Forbes has thought better of a recent foray into Islamic eschatology, and it has pulled an article by Amir Taheri that began with the sentence:
Is Barack Obama the “promised warrior” coming to help the Hidden Imam of Shiite Muslims conquer the world?
However, while this opening has obviously been calculated to provoke another “Obama is a Muslim fanatic” scare, Taheri in fact purports to be reporting on a view from Iran:
The question has made the rounds in Iran since last month, when a pro-government Web site published a Hadith (or tradition) from a Shiite text of the 17th century. The tradition comes from Bahar al-Anvar (meaning Oceans of Light) by Mullah Majlisi, a magnum opus in 132 volumes and the basis of modern Shiite Islam.
According to the tradition, Imam Ali Ibn Abi-Talib (the prophet’s cousin and son-in-law) prophesied that at the End of Times and just before the return of the Mahdi, the Ultimate Saviour, a “tall black man will assume the reins of government in the West.” Commanding “the strongest army on earth,” the new ruler in the West will carry “a clear sign” from the third imam, whose name was Hussein Ibn Ali. The tradition concludes: “Shiites should have no doubt that he is with us.”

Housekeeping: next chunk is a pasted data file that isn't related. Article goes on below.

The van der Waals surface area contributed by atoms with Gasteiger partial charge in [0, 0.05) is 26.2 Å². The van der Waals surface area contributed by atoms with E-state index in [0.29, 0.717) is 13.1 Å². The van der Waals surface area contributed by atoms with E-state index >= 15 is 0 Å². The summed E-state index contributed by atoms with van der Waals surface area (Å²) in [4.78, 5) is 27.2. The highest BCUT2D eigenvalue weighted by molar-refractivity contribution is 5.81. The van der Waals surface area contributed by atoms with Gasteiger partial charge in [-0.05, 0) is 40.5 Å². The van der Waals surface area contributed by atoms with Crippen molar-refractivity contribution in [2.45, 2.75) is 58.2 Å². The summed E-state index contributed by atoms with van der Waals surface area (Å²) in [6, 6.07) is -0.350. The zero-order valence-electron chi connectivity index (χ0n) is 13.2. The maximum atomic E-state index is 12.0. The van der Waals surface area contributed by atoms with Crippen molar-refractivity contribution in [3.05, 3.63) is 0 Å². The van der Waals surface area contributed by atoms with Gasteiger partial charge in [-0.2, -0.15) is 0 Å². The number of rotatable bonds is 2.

This is followed by a critique of Obama’s Iran policy.
Alas, Taheri does not give us any reference for the quote, either to the Iranian website or to the relevant passage from the original text, which is better-known as the Bahir al-Anwar. I’ve looked all over the net for a clue, but there is nothing (at least in English) on-line, including available via Google Books. Apparently only one volume of the text has been translated into English (vol. 51), and although it deals in eschatological issues around the Mahdi there is no passage that fits the above. The volume can be seen here.
It may be of relevance to note that Taheri was responsible for a 2006 story about a plan by Iran to force Jews to wear yellow insignia; the story turned out to be untrue. Other doubts about his veracity have also been aired. He has one fan, though, in Joel Richardson, who tells us he is a “trustworthy writer”. You know, like Walid Shoebat.
UPDATE: Richardson has now rejected Taheri’s article, and he provides a link to a short article by Timothy Furnish:
According to my contacts in Iran, including Professor Abolfazl Nurmuhammadpour at the Bright Future Institute–dedicated to teaching the world about the coming of the Mahdi, and the organization which sponsored the Mahdism Conference which I attended this past August in Tehran and Qom–and other ranking clerics at the Dar al-Hadith in Qom, this hadith is NOT authentic.
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